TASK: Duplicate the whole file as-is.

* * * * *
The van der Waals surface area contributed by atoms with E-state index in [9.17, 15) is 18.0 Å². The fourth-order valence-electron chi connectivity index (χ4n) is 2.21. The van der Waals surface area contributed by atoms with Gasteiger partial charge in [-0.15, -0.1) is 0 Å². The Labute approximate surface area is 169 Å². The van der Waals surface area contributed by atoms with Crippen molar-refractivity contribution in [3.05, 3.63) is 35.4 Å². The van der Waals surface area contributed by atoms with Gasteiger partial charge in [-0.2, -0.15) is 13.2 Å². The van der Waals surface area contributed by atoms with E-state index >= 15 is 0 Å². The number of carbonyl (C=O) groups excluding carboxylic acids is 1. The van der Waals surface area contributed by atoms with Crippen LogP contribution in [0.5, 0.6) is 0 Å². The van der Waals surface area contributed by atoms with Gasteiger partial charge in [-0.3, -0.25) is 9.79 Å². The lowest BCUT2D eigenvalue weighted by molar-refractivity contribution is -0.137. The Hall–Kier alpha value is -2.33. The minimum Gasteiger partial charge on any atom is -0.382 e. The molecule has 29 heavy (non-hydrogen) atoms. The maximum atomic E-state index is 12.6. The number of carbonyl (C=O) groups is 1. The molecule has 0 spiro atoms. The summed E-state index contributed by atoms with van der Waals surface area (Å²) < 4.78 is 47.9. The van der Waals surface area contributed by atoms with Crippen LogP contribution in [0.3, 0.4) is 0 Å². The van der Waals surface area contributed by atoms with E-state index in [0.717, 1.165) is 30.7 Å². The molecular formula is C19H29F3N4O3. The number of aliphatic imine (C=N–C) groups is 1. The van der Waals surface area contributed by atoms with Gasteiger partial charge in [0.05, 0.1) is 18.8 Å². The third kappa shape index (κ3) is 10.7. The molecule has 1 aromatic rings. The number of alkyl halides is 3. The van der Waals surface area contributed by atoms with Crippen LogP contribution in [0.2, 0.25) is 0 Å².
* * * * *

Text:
The van der Waals surface area contributed by atoms with E-state index in [9.17, 15) is 18.0 Å². The fourth-order valence-electron chi connectivity index (χ4n) is 2.21. The van der Waals surface area contributed by atoms with Gasteiger partial charge in [-0.15, -0.1) is 0 Å². The Labute approximate surface area is 169 Å². The van der Waals surface area contributed by atoms with Crippen molar-refractivity contribution in [3.05, 3.63) is 35.4 Å². The van der Waals surface area contributed by atoms with Gasteiger partial charge in [-0.2, -0.15) is 13.2 Å². The van der Waals surface area contributed by atoms with E-state index >= 15 is 0 Å². The number of carbonyl (C=O) groups excluding carboxylic acids is 1. The van der Waals surface area contributed by atoms with Crippen LogP contribution in [0.5, 0.6) is 0 Å². The van der Waals surface area contributed by atoms with Gasteiger partial charge in [-0.3, -0.25) is 9.79 Å². The lowest BCUT2D eigenvalue weighted by molar-refractivity contribution is -0.137. The Hall–Kier alpha value is -2.33. The minimum Gasteiger partial charge on any atom is -0.382 e. The molecule has 29 heavy (non-hydrogen) atoms. The maximum atomic E-state index is 12.6. The number of carbonyl (C=O) groups is 1. The molecule has 0 spiro atoms. The summed E-state index contributed by atoms with van der Waals surface area (Å²) < 4.78 is 47.9. The van der Waals surface area contributed by atoms with Crippen LogP contribution in [0.3, 0.4) is 0 Å². The van der Waals surface area contributed by atoms with E-state index in [0.717, 1.165) is 30.7 Å². The molecular formula is C19H29F3N4O3. The number of aliphatic imine (C=N–C) groups is 1. The van der Waals surface area contributed by atoms with Gasteiger partial charge in [0.05, 0.1) is 18.8 Å². The third kappa shape index (κ3) is 10.7. The molecule has 1 aromatic rings. The number of alkyl halides is 3. The van der Waals surface area contributed by atoms with Crippen LogP contribution in [0.2, 0.25) is 0 Å².